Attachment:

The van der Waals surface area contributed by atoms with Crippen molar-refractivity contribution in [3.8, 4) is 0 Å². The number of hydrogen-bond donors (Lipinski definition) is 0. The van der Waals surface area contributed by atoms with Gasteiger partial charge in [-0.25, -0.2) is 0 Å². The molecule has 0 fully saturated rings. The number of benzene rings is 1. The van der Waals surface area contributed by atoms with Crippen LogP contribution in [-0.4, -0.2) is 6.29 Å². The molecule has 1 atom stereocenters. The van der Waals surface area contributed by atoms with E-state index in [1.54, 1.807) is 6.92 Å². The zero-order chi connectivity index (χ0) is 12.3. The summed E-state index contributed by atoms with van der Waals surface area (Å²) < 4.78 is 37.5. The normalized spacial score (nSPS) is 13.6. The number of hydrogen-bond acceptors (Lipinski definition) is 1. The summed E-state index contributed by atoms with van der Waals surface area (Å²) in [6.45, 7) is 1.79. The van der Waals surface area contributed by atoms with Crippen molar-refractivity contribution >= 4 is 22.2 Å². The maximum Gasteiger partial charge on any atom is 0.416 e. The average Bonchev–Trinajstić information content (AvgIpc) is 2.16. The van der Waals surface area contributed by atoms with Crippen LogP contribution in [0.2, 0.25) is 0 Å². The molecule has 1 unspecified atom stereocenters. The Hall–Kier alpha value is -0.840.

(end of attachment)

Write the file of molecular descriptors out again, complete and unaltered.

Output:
The van der Waals surface area contributed by atoms with Crippen molar-refractivity contribution in [3.8, 4) is 0 Å². The number of hydrogen-bond donors (Lipinski definition) is 0. The van der Waals surface area contributed by atoms with Gasteiger partial charge in [-0.25, -0.2) is 0 Å². The molecule has 0 fully saturated rings. The number of benzene rings is 1. The van der Waals surface area contributed by atoms with Crippen LogP contribution in [-0.4, -0.2) is 6.29 Å². The molecule has 1 atom stereocenters. The van der Waals surface area contributed by atoms with E-state index in [1.54, 1.807) is 6.92 Å². The zero-order chi connectivity index (χ0) is 12.3. The summed E-state index contributed by atoms with van der Waals surface area (Å²) < 4.78 is 37.5. The normalized spacial score (nSPS) is 13.6. The number of hydrogen-bond acceptors (Lipinski definition) is 1. The summed E-state index contributed by atoms with van der Waals surface area (Å²) in [6.45, 7) is 1.79. The van der Waals surface area contributed by atoms with Crippen molar-refractivity contribution >= 4 is 22.2 Å². The maximum Gasteiger partial charge on any atom is 0.416 e. The average Bonchev–Trinajstić information content (AvgIpc) is 2.16. The van der Waals surface area contributed by atoms with Crippen LogP contribution in [0.2, 0.25) is 0 Å². The molecule has 1 unspecified atom stereocenters. The Hall–Kier alpha value is -0.840.